Let’s start with my company name—Neo & Partners Global. I chose this because every third party I engage with is considered to be a partner to me. We come together to create something that’s better than what each of us could do on our own. For example, NPG might ask a partner to share their technology roadmap with us so we can provide input on how it aligns with where we feel the local and regional industry is heading. In turn, this partner may introduce us to firms looking for local market expertise to move into Asia.

With S&P Global Market Intelligence, we are able to combine our local expertise with global expertise. That can be a powerful combination to enhance both of our activities. So, good partners are firms that can offer complementary capabilities and have an entrepreneurial spirit that makes them want to investigate possible ways to work together—it’s not a purely transactional relationship. With QuantHouse, we are able to combine their global presence with our local expertise, which can be a powerful combination to enhance each firm’s respective activities. For example, QuantHouse has developed a footprint among automated trading participants globally, with connectivity to over 120 market data feeds. Some of the firm’s clients are exploring new market opportunities, which include Asia Pacific. In this case, NPG can provide the mix of technologies and specialist skills required to service automated trading strategies for targeted solutions, such as the Stock Exchange of Thailand. At the same time, a number of local proprietary trading firms are scaling up their models for global coverage, which is where QuantHouse can help provide economies of scale. So, good partners are firms that offer complementary capabilities and have an entrepreneurial spirit that makes them want to investigate possible ways to work together—it’s not a purely transactional relationship.

How do you work with partners to create new ideas to bring to the market?

I believe in Blue Ocean Strategy, a concept introduced by Kim and Mauborgne¹ in 2005 where one seeks to pursue untapped and uncontested market spaces that are ripe for growth and make the competition irrelevant. Again, thinking about working together, QuantFEED and QuantLINK product capabilities are very effective and there are components that may be ideally suited for the buy-side (e.g. proprietary trading) community. Together, we can brainstorm on how to package these components and see if there is substantial demand to bring them to market.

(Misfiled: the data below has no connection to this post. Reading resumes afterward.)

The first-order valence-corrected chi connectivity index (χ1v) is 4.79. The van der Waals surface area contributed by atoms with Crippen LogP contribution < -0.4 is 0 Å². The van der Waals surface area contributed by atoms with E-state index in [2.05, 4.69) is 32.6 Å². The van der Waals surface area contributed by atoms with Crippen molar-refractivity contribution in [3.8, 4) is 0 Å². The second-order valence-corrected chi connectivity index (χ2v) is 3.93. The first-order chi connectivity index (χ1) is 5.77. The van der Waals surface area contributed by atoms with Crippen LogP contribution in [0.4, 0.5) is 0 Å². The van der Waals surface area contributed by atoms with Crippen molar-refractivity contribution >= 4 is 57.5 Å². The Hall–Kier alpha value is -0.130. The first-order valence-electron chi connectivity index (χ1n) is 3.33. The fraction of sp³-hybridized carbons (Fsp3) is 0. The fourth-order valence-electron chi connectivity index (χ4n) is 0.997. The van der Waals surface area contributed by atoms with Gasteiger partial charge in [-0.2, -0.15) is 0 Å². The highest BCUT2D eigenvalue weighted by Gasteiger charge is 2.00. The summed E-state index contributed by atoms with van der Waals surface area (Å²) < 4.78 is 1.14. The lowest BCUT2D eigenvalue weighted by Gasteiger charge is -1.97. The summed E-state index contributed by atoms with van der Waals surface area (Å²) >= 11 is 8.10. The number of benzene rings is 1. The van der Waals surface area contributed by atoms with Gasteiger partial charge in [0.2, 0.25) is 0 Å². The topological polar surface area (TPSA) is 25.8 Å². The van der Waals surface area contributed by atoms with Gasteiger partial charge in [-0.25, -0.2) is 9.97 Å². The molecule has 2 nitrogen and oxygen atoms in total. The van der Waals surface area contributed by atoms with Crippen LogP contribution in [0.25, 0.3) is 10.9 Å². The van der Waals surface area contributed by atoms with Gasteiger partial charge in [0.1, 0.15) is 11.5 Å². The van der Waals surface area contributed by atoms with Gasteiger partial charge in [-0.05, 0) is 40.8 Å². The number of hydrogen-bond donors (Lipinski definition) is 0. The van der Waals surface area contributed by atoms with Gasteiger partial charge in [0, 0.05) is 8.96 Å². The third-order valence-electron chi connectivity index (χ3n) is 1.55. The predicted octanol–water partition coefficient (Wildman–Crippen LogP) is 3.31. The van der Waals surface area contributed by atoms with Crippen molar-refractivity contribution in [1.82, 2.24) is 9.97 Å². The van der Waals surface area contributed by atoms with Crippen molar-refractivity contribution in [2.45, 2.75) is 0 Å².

To what extent are economies of scale involved in your value proposition?

I believe the notion of economies of scale is one of the principal drivers for firms participating in the trading ecosystem. For example, by providing access to a new venue in a cost- effective manner, such as the Singapore Exchange to foreign tier-two buy-side firms, there is the potential both for the number of market players and market liquidity to proliferate. This can lead to a lower cost of adopting advanced technology, as opposed to having a buy-side firm face a high barrier to entry as a standalone entity.

What is your view on the development of the automated trading industry in Asia and its future prospects?

I believe the automated trading space represents the epitome of innovation, comprising a mixture of sophisticated technologies and business models. From a local perspective, it’s still in an emerging phase of appreciation that presents many opportunities to further develop trading technologies for clients, including analytic tools, cybersecurity capabilities and algorithmic/quantitative trading applications. Every country in the Asia Pacific region promotes its respective market and new ideas as a result of that nuance. It’s an exciting time for all players involved and one that presents many possibilities for collaboration.

Partnerships have the potential to be very powerful, bringing together different experiences and strengths to create compelling solutions for the marketplace. QuantHouse, a group within S&P Global Market Intelligence is dedicated to working with third-party firms with domain expertise to continually craft and test creative ideas. Eric Neo has developed a unique and compelling offering, and we thank him for sharing his views.